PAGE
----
A Russian security firm spots vulnerabilities in Microsoft Windows XP SP2, and takes the unusual step of producing its own patch for the bug.
A little-known Russian security firm claimed Monday that it's spotted vulnerabilities in Microsoft Windows XP SP2, and has taken the unusual step of producing its own patch for the bug.
Researchers at Moscow-based Positive Technologies said that they uncovered the flaws in Windows XP SP2's DEP (Data Execution Mechanism) back in early October, and reported it to Microsoft more than a month ago.
When it didn't receive a response, Positive released details of the vulnerability on its Web site, and posted a patch that supposedly temporarily fixes the problem.
As implemented in SP2, DEP is a collection of hardware and software technologies that do additional checks on memory to protect against malicious code exploits like buffer overflows. While hardware DEP technologies -- such as those in some AMD processors and in upcoming CPUs from Intel -- can protect code throughout the system from such exploits, the software-only DEP that Positive claims is buggy only protects a specific number of Windows' system files.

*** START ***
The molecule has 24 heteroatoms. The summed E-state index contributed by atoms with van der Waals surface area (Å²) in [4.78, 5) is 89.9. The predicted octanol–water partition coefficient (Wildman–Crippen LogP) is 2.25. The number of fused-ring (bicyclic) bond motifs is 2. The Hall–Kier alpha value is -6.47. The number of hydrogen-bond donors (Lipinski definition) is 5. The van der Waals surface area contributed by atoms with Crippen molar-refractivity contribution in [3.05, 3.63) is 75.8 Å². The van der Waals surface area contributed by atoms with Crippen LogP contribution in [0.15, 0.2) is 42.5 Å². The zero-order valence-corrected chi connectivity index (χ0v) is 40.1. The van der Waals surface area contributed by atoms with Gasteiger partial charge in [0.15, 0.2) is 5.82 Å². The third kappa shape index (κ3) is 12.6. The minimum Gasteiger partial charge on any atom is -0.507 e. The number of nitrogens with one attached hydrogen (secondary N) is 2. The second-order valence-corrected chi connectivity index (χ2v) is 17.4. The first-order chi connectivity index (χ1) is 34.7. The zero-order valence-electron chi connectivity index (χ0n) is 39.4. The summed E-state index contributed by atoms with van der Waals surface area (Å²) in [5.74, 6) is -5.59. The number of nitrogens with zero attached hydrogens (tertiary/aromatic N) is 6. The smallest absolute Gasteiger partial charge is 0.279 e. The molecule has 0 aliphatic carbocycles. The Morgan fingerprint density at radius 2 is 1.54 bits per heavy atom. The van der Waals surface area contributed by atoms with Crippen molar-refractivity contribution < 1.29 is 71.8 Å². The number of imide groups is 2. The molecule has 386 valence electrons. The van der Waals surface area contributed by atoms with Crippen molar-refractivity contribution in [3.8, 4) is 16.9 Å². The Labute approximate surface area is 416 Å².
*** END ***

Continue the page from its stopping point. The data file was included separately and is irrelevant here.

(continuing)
The utility which can be downloaded from the Positive Web site sets a global flag on the system to block at least one possible exploit vector.
But analysts warn users to be wary of applying non-vendor patches.
"It's just too dangerous," said John Pescatore, a vice president at Gartner, and one of the research firm's security experts. "We tell clients 'never accept patches from anyone but the vendor.' There's no way a major firm -- like an Oracle or a SAP -- could do full regression testing on a patch for another vendor's product, much less a little company like [Positive]."
Recently, Microsoft has been vocal in its denunciations of security firms and researchers who publicize details of vulnerabilities before the Redmond, Wash.-based developer has a chance to create and release a patch.
Although Pescatore dismissed self-patching, he sympathized with the Positive Technologies of the world when it comes to releasing information.
"I don't believe disclosure should wait forever. We tried that a couple of years ago, and what happened was that vendors never released patches," he said. "You don't want a vulnerability disclosed the exact instant it's discovered, or even days later, but a month is right on that borderline of reasonableness.
"Even if [a vendor] doesn't have a patch, they usually have a workaround by then."
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